"Finnegan's Wake" is an Irish-American comic ballad, first published in New York in 1864. The song was a staple of the Irish folk-music group the Dubliners, who played it on many occasions and included it on several albums, and is especially well known to fans of the Clancy Brothers, who have performed and recorded it with Tommy Makem. The song has more recently been recorded by Irish-American Celtic punk band Dropkick Murphys. The song is also a staple in the repertoire of Irish folk band the High Kings, as well as Darby O'Gill, whose version incorporates and encourages audience participation.
In the ballad, the hod-carrier Tim Finnegan, born "with a love for the liquor", falls from a ladder, breaks his skull, and is thought to be dead. The mourners at his wake become rowdy, and spill whiskey over Finnegan's corpse, causing him to come back to life and join in the celebrations. Whiskey causes both Finnegan's fall and his resurrection—whiskey is derived from the Irish phrase uisce beatha (pronounced [ˈɪʃcə ˈbʲahə]), meaning "water of life".
Hiberno-English phrases and terms
- brogue (an Irish or Scottish accent)
- hod (a tool to carry bricks in) (Slang term for a tankard or drinking vessel)
- tippler's way (a tippler is a drunkard)
- craythur (craythur is poteen (Poitín), "a drop of the craythur" is an expression to have some poteen)
- Whack fol the dah (non-lexical vocalsinging called "lilting"; see Scat singing and mouth music. It is also punned upon repeatedly by James Joyce as Whack 'fol the Danaan'.)
- trotters (feet)
- full (drunk)
- mavourneen (my darling)
- hould your gob (shut up)
- belt in the gob (punch in the mouth)
- Shillelagh law (a brawl)
- ruction (a fight)
- bedad (an expression of shock)
- Thanam 'on dhoul (Irish: D'anam 'on diabhal, "your soul to the devil") However, in other versions of the song, Tim says "Thunderin' Jaysus."
Use in literature
The song is famous for providing the basis of James Joyce's final work, Finnegans Wake (1939), in which the comic resurrection of Tim Finnegan is employed as a symbol of the universal cycle of life. As whiskey, the "water of life", causes both Finnegan's death and resurrection in the ballad, so the word "wake" also represents both a passing (into death) and a rising (from sleep), not to mention the wake of the lifeship traveling in between. Joyce removed the apostrophe in the title of his novel to suggest an active process in which a multiplicity of "Finnegans", that is, all members of humanity, fall and then wake and arise.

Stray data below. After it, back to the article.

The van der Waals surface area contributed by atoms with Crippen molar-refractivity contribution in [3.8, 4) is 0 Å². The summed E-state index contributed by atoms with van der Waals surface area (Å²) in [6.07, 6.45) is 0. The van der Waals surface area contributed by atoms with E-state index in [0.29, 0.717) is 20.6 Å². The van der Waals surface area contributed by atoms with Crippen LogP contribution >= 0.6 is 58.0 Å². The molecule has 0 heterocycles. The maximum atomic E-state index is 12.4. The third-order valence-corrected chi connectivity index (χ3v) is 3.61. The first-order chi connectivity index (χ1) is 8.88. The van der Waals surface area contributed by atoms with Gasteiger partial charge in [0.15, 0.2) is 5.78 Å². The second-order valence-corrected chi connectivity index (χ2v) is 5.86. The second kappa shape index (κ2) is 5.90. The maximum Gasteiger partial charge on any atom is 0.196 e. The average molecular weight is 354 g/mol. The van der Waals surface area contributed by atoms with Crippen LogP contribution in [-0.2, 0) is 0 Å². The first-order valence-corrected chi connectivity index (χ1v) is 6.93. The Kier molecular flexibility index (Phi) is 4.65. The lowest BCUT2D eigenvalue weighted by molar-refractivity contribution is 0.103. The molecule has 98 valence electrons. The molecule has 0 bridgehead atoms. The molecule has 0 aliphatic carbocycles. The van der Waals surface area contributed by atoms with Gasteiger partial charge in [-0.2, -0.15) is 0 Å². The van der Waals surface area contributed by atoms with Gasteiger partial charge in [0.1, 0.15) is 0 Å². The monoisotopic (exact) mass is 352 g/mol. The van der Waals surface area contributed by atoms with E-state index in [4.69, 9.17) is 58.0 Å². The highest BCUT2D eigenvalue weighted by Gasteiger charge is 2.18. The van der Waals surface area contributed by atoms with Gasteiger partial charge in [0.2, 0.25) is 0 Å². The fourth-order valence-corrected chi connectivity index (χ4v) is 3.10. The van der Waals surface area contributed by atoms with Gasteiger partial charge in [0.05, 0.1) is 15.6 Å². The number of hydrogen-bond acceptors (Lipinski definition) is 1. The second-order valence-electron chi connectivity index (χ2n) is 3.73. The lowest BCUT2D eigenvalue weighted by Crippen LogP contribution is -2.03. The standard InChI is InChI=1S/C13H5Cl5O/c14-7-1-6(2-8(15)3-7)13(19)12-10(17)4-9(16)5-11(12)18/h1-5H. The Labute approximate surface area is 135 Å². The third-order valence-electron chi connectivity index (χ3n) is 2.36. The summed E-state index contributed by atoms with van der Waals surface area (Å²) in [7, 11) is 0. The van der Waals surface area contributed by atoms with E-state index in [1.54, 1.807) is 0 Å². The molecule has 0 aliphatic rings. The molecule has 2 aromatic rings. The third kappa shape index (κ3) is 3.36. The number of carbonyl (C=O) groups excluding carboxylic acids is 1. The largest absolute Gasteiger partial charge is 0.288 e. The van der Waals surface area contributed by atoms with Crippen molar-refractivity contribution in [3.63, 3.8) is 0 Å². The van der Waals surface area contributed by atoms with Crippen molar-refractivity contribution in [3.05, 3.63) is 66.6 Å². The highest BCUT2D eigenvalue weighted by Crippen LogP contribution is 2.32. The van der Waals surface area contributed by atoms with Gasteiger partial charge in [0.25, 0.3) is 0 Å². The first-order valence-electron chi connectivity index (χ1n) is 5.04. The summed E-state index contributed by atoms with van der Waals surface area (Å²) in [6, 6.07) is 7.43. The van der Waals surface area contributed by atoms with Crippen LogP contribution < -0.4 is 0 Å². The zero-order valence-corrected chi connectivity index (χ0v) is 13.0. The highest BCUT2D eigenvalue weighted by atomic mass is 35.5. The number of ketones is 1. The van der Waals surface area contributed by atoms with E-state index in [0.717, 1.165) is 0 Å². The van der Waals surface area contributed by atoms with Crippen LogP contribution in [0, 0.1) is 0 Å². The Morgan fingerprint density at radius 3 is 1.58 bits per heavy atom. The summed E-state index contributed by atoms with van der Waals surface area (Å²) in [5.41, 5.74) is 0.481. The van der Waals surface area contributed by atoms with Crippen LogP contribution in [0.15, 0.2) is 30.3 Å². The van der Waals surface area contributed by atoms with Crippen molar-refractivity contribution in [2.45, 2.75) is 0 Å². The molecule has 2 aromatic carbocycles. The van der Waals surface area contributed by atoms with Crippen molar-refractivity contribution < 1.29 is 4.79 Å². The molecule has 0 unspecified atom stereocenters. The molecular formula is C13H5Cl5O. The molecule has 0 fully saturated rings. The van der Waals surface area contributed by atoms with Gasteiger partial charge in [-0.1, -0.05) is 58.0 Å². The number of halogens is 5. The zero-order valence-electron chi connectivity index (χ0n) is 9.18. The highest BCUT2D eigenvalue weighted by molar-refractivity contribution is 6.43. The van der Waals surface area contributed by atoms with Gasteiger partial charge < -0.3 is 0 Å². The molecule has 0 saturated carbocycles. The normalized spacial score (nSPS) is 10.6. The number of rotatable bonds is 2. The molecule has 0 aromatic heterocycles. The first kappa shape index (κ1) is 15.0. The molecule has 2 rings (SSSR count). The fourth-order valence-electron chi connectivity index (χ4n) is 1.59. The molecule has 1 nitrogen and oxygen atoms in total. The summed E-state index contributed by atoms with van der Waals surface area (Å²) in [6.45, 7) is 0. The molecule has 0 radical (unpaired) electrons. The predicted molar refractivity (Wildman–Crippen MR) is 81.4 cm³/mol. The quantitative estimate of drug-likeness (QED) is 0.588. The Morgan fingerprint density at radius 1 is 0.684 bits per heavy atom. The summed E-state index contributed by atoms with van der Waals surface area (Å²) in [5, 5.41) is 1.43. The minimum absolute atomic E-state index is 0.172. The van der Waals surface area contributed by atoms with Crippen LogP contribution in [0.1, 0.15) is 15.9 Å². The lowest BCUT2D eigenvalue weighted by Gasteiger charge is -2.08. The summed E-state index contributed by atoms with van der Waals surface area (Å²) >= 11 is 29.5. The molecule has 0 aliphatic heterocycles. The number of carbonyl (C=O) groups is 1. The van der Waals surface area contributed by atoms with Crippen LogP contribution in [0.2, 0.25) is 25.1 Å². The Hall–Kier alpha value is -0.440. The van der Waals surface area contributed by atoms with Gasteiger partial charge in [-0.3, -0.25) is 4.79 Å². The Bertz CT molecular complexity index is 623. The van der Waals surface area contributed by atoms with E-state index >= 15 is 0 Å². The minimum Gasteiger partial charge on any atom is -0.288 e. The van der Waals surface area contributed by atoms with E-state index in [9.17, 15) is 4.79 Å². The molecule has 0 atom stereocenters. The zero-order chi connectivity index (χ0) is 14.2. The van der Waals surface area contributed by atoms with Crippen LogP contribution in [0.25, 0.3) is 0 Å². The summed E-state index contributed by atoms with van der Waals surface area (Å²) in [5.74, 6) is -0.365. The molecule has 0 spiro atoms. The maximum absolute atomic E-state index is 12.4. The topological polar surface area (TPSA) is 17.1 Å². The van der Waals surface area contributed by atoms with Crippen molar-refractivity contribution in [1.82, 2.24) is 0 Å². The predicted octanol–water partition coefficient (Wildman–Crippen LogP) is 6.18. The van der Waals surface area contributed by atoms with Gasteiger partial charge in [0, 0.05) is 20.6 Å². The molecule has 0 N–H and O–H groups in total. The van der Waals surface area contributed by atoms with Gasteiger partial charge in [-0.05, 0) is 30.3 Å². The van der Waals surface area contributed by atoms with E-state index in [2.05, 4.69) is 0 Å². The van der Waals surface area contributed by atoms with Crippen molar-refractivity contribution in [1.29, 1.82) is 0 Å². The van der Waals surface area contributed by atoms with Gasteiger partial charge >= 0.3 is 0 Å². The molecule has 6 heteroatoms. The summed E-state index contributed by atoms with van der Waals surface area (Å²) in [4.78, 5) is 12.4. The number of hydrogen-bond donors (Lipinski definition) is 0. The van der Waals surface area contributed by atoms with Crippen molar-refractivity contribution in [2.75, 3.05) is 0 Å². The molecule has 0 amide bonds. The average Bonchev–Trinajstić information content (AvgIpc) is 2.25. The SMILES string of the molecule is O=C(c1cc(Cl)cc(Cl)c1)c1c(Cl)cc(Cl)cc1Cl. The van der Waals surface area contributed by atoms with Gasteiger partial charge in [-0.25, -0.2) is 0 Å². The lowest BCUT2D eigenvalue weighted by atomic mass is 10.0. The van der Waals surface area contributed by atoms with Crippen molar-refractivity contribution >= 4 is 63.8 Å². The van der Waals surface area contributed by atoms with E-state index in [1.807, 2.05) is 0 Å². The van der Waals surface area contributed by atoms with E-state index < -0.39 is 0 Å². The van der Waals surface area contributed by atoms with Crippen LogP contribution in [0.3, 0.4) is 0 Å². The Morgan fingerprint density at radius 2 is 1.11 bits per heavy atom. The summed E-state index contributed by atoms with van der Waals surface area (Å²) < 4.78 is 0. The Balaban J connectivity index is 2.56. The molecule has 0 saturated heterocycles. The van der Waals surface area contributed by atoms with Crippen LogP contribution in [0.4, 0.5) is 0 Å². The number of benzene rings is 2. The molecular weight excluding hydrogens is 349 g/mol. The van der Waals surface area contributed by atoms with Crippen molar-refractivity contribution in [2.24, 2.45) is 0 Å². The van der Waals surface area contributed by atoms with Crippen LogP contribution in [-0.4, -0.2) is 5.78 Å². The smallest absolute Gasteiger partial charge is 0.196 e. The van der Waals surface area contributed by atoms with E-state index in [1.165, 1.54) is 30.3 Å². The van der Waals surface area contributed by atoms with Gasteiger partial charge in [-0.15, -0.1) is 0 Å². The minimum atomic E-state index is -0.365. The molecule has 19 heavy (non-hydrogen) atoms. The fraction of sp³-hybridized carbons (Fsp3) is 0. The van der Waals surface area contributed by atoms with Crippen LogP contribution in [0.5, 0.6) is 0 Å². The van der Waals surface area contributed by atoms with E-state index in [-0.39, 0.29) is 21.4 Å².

Many Irish bands have performed Finnegan's Wake including notably:
- The Clancy Brothers on several of their albums, including Come Fill Your Glass with Us (1959), A Spontaneous Performance Recording (1961), Recorded Live in Ireland (1965), and the 1984 Reunion concert at Lincoln Center.
- The Dubliners on several live albums.
- The Irish Rovers on their Greatest Hits album (1964-2014), "50 Years", and on their 1989 album "Hardstuff".
- Dropkick Murphys on their albums Do or Die and Live on St. Patrick's Day From Boston, MA.
- Brobdingnagian Bards on their album Songs of Ireland.
- The Tossers on their album Communication & Conviction: Last Seven Years.
- Orthodox Celts on their album The Celts Strike Again.
- Ryan's Fancy on their album Newfoundland Drinking Songs.
- Beatnik Turtle on their album Sham Rock
- Christy Moore on his album The Box Set 1964–2004
- LeperKhanz on the album Tiocfaidh Ár Lá (2005).
- Schooner Fare on their album Finnegan's Wake
- Woods Tea Company on their album The Wood's Tea Co. – Live!
- Steve Benbow on his album Songs of Ireland
- Johnny Logan on his album, The Irish Connection (2007).
- Roger McGuinn in his Folk Den series.
- Dominic Behan on his album Down by the Liffeyside
- Poxy Boggards on their albums Barley Legal and Bitter and Stout
- Seamus Kennedy on his album By Popular Demand
- The High Kings on their albums Memory Lane and Live in Ireland
- Derek Warfield on the album God Save Ireland (this recording is used repeatedly on the TV series iZombie)
- Frank McNally, 'Manhattan Transfer', An Irishman's Diary, The Irish Times, 5 November 2019
- McHugh, Roland (1981). The Finnegans Wake Experience. University of California Press. p. 7. ISBN 978-0-520-04298-8.
- brogue, noun Cambridge Dictionaries Online
- hod, noun Cambridge Dictionaries Online
- tippler, noun Cambridge Dictionaries Online
- craythur, noun Merriam-Webster Dictionary
- trotter, noun Merriam-Webster Dictionary
- mavourneen, noun Merriam-Webster Dictionary
- hold your gob shut, phrase Cambridge Online Dictionaries
- ructions, noun Cambridge Online Dictionaries
- bedad, interjection Merriam-Webster Dictionary
- MacKillop, James (1986). Fionn Mac Cumhaill: Celtic Myth in English Literature. Syracuse University Press. p. 171. ISBN 978-0-8156-2353-3.
- Fargnoli, A. Nicholas; Gillespie, Michael Patrick (1996). James Joyce A to Z: The Essential Reference to the Life and Work. Oxford University Press. p. 76. ISBN 978-0-19-511029-6.
- Seed, David (9 June 2008). A Companion to Science Fiction. John Wiley & Sons. p. 235. ISBN 978-0-470-79701-3.
- Miller, Scott (2010). Music: What Happened?. 125 Records. p. 19. ISBN 978-0-615-38196-1.
- Drew, Ronnie (3 September 2009). Ronnie. New York: Penguin Books Limited. p. 79. ISBN 978-0-14-193003-9.
- Warren, John (2009). Historic Tales from the Adirondack Almanack. History Press. p. 84. ISBN 978-1-59629-727-2.
- Hooligans, The. "Finnegan's Wake". Youtube.
- The full text of Finnegan's Wake at Wikisource
- Finigans Wake Arranged by John Durnal and published in New York by John J. Daly. The date on the front is 1854, but the date inside is 1864, which may be the correct date.
- 'Finnegan’s Wake - Origins' (Brendan Ward on the origins of the song)
- 'Finnegan’s Wake - The Origin of the Species' (Brendan Ward on its authorship)
- 'Finnegan’s Wake - The Lyrics' (Brendan Ward compares differences in the earliest published lyrics)